Several years ago, Smoky Mountain Center for Mental Health, Developmental Disability and Substance Abuse Services, an area program serving the seven westernmost counties in North Carolina, was confronted with a problem. Para-professional staff, who were being recruited for positions at a Level III residential treatment facility and in school-based services, were having difficulty meeting state personnel requirements and didn't fit neatly into state classifications. In addition, these employees expressed more interest in higher hourly wages, a basic health insurance package and more frequent pay periods and less interest in state benefits, like retirement. In response to this, Smoky Mountain Center decided to "spin-off" a 501C-3 organization, entitled Mountain Area Support Services (MASS), that was incorporated on November 30, 2001. MASS immediately began to recruit employees for the aforementioned positions and in turn leased these individuals to Smoky Mountain Center, in effect, serving as a staffing agency for its parent organization.
At around the same time, legislation (HB 381) was enacted by Governor Easley that mandated the reform of the public mental health system and prompted the creation of the "State Plan 2001: A Blueprint for Change". The primary tenets of system reform revolved around the privatization of provider services and the transformation of area programs from providers of care to managers of care. Rather fortuitously, MASS was in a unique position to respond to the reform initiative and so the administration began to conceive of MASS as a service providing entity.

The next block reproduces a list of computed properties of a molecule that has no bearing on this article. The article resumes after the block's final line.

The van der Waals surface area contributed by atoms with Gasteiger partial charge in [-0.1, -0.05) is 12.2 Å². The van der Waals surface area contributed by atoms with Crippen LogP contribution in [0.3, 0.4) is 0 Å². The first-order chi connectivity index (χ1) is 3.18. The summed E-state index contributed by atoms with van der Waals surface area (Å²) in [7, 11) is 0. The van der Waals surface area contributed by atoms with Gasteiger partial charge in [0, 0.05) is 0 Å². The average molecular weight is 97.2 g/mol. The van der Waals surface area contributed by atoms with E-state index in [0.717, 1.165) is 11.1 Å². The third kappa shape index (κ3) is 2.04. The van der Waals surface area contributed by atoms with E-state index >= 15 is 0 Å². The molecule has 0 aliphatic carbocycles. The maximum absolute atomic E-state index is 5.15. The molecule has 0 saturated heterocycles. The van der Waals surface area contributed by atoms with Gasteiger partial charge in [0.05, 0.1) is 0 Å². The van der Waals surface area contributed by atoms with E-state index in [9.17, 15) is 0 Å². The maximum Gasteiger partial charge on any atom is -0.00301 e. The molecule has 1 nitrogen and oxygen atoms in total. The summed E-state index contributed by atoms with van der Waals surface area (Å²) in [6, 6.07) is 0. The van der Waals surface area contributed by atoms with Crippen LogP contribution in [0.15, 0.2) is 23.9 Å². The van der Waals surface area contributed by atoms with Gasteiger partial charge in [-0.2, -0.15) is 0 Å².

Beginning July 1, 2003, MASS began to operate programs and generate revenue based on the units of service provided. MASS intends to provide a comprehensive array of outpatient, school-based and residential mental health and substance abuse services to children and adults, with a particular emphasis on seriously mentally ill, severely behaviorally disordered and court-involved populations. For the foreseeable future, MASS will contract with Smoky Mountain Center for ancillary supports and services (medical records management, billing, Human Resources, office space etc.)
On December 21, 2003, the administration of MASS officially changed the name of the organization to Meridian Behavioral Health Services.
Since 2003, Meridian has grown to providing services in eight counties (Clay, Cherokee, Graham, Haywood, Jackson, Macon, Swain, and Transylvania) and offers services for both children and adults; to learn more about Meridian’s services click here. In 2010, Meridian Behavioral Health Services became a Critical Access Behavioral Health Agency (CABHA).
Meridian Behavioral Health Services is governed by an all-volunteer Board of Directors, who currently hold monthly meetings on the fourth Friday of each month. The Board of Directors is responsible for establishing policy to be carried out by the staff. Joe Ferrara was appointed to the position of Chief Executive Officer on January 1, 2003 and is responsible for day-to-day operations of the organization.